USNA Class of '63

Electronic Lucky Bag: Fourth Battalion

Donald Terry Rogers

Rawlins, Wyoming

Terry enthusiastically claims "Wonderful Wyoming" as his home. He spent one year there at the University of Wyoming before answering his true calling by coming to the Naval Academy. Terry, a hearty sports fan, participated in numerous intramural sports and has made a reputation as a fine competitor. Always putting forth his utmost, Terry greatly bolstered the team effort. One of Terry's many contributions to the Academy has been a multitude of lost golf balls on USNA's course. Terry has a quiet confidence which demands the respect of all that know him. Together with his acute sense of humor and his warm personality he has won many friends while at the Academy. The Naval Service will gain a fine leader and an ambitious learner when Terry receives his commission.

deceased, view info

John Allen Roney

West Chester, Pennsylvania

John attended Columbian Prep School to prepare himself for the Academy. As plebe year progressed, "Pat," as he was now called, found military life a rigorous one, academics and athletics occupying a ma)or part of his day. His endeavors with the academic departments saw him struggling with engineering courses and above average in the Arts, a situation which continued throughout his career at the Academy. Youngster year brought John a varsity letter in baseball and a new experience, soccer, a sport in which he set his goals for another varsity "N". When spare moments prevail you might find him in the library, since he is an avid student of history, philosophy, and religion. While at the Academy he was a member of the Newman, Political Economy, and Foreign Relations Clubs. His hobbies include guns, sports cars, and, of course, the fairer sex. John is anxiously looking forward to a career in Navy Air and, perhaps, in Naval Intelligence.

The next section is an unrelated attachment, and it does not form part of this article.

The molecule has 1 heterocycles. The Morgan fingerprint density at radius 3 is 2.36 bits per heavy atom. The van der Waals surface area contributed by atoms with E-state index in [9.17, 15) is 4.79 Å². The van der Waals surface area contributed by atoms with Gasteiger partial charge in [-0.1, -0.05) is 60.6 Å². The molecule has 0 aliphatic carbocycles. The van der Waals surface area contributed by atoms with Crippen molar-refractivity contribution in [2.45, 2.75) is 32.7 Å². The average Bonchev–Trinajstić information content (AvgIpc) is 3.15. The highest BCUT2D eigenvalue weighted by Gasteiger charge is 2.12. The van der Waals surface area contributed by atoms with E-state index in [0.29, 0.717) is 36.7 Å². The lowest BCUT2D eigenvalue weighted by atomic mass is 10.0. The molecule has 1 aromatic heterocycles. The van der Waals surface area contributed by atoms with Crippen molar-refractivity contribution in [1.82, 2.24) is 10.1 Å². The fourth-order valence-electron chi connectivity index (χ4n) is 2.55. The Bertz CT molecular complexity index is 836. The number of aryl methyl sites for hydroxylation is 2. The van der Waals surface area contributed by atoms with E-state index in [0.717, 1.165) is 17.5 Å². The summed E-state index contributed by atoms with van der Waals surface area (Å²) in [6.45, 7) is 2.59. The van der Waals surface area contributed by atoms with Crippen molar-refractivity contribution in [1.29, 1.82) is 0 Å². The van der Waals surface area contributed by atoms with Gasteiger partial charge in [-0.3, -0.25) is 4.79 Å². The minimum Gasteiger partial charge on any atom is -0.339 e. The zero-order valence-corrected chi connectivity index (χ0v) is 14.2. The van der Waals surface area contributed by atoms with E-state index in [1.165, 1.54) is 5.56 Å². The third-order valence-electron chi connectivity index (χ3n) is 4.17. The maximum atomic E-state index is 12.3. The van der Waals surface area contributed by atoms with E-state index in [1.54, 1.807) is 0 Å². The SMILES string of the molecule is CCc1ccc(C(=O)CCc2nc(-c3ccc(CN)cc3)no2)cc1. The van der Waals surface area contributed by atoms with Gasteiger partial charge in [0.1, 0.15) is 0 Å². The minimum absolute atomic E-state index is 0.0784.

deceased, view info

Raymond Harper Ross, Jr.

Bellmore, New York

Although the youngest member of his class, Ray matured into a real man in the last four years. Always the first man out with the latest joke, Ray kept the sun shining on the darkest day. Often with a nudge in the ribs, Ray would be prodding someone on to bigger things. As the runner-manager of the track team, one could never tell if Ray would be beating the clock or watching it. In keeping with his track talent, Ray took many hiking expeditions into the far reaches of Annapolis to commune with the natives. Ray's diary, "the Rossicky," contains the most humorous and accurate written account of the record of the Class of 1963 to be found anywhere. When something needed fixing, one could always count on Ray for advice and service. In the future Ray is bound to be a successful Naval Officer with all obstacles being surmounted by his drive and enthusiasm.

view current info